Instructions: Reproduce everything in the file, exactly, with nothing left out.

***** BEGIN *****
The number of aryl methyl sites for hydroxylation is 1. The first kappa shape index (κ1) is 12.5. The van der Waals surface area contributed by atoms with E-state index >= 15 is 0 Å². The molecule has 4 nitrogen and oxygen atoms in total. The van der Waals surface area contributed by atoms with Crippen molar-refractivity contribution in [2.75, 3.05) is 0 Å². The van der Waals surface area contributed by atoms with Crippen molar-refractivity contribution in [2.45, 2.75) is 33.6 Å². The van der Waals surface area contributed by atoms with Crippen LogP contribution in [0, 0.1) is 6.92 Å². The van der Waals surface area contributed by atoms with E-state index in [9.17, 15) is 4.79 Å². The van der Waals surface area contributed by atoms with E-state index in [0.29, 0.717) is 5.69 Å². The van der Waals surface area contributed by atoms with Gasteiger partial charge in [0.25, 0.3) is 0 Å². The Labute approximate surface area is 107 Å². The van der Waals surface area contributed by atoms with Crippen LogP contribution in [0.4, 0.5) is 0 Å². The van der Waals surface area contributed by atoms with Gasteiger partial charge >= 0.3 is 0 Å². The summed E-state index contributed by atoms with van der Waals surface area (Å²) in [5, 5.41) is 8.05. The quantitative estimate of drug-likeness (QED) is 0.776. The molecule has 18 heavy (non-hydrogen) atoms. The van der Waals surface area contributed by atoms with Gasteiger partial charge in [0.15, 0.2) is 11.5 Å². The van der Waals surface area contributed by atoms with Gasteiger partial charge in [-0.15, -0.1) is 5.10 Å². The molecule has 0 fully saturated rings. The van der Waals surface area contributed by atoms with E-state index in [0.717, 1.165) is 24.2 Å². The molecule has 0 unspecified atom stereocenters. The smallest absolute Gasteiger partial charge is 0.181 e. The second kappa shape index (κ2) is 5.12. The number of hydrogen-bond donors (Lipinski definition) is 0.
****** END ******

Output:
The number of aryl methyl sites for hydroxylation is 1. The first kappa shape index (κ1) is 12.5. The van der Waals surface area contributed by atoms with E-state index >= 15 is 0 Å². The molecule has 4 nitrogen and oxygen atoms in total. The van der Waals surface area contributed by atoms with Crippen molar-refractivity contribution in [2.75, 3.05) is 0 Å². The van der Waals surface area contributed by atoms with Crippen molar-refractivity contribution in [2.45, 2.75) is 33.6 Å². The van der Waals surface area contributed by atoms with Crippen LogP contribution in [0, 0.1) is 6.92 Å². The van der Waals surface area contributed by atoms with E-state index in [9.17, 15) is 4.79 Å². The van der Waals surface area contributed by atoms with E-state index in [0.29, 0.717) is 5.69 Å². The van der Waals surface area contributed by atoms with Gasteiger partial charge in [0.25, 0.3) is 0 Å². The Labute approximate surface area is 107 Å². The van der Waals surface area contributed by atoms with Crippen LogP contribution in [0.4, 0.5) is 0 Å². The van der Waals surface area contributed by atoms with Gasteiger partial charge >= 0.3 is 0 Å². The summed E-state index contributed by atoms with van der Waals surface area (Å²) in [5, 5.41) is 8.05. The quantitative estimate of drug-likeness (QED) is 0.776. The molecule has 18 heavy (non-hydrogen) atoms. The van der Waals surface area contributed by atoms with Gasteiger partial charge in [0.15, 0.2) is 11.5 Å². The van der Waals surface area contributed by atoms with Gasteiger partial charge in [-0.15, -0.1) is 5.10 Å². The molecule has 0 fully saturated rings. The van der Waals surface area contributed by atoms with E-state index in [0.717, 1.165) is 24.2 Å². The molecule has 0 unspecified atom stereocenters. The smallest absolute Gasteiger partial charge is 0.181 e. The second kappa shape index (κ2) is 5.12. The number of hydrogen-bond donors (Lipinski definition) is 0.